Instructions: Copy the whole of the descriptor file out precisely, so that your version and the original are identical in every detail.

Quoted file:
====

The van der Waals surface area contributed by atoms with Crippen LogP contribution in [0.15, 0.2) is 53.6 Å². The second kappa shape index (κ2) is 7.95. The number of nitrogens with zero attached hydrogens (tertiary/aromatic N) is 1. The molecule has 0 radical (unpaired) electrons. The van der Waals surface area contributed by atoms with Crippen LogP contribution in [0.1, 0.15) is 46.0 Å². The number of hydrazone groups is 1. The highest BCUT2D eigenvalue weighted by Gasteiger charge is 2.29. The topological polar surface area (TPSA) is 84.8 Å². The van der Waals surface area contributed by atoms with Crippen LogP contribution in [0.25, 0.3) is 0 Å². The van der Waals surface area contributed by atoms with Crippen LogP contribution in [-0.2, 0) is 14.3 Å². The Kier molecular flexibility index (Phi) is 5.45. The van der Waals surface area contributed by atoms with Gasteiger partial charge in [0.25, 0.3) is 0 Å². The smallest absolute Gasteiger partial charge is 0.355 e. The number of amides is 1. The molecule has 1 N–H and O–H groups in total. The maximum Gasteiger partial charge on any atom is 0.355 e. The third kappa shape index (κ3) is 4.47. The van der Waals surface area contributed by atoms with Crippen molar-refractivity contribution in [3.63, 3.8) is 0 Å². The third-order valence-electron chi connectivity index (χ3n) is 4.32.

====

The van der Waals surface area contributed by atoms with Crippen LogP contribution in [0.15, 0.2) is 53.6 Å². The second kappa shape index (κ2) is 7.95. The number of nitrogens with zero attached hydrogens (tertiary/aromatic N) is 1. The molecule has 0 radical (unpaired) electrons. The van der Waals surface area contributed by atoms with Crippen LogP contribution in [0.1, 0.15) is 46.0 Å². The number of hydrazone groups is 1. The highest BCUT2D eigenvalue weighted by Gasteiger charge is 2.29. The topological polar surface area (TPSA) is 84.8 Å². The van der Waals surface area contributed by atoms with Crippen LogP contribution in [0.25, 0.3) is 0 Å². The van der Waals surface area contributed by atoms with Crippen LogP contribution in [-0.2, 0) is 14.3 Å². The Kier molecular flexibility index (Phi) is 5.45. The van der Waals surface area contributed by atoms with Gasteiger partial charge in [0.25, 0.3) is 0 Å². The smallest absolute Gasteiger partial charge is 0.355 e. The number of amides is 1. The molecule has 1 N–H and O–H groups in total. The maximum Gasteiger partial charge on any atom is 0.355 e. The third kappa shape index (κ3) is 4.47. The van der Waals surface area contributed by atoms with Crippen molar-refractivity contribution in [3.63, 3.8) is 0 Å². The third-order valence-electron chi connectivity index (χ3n) is 4.32.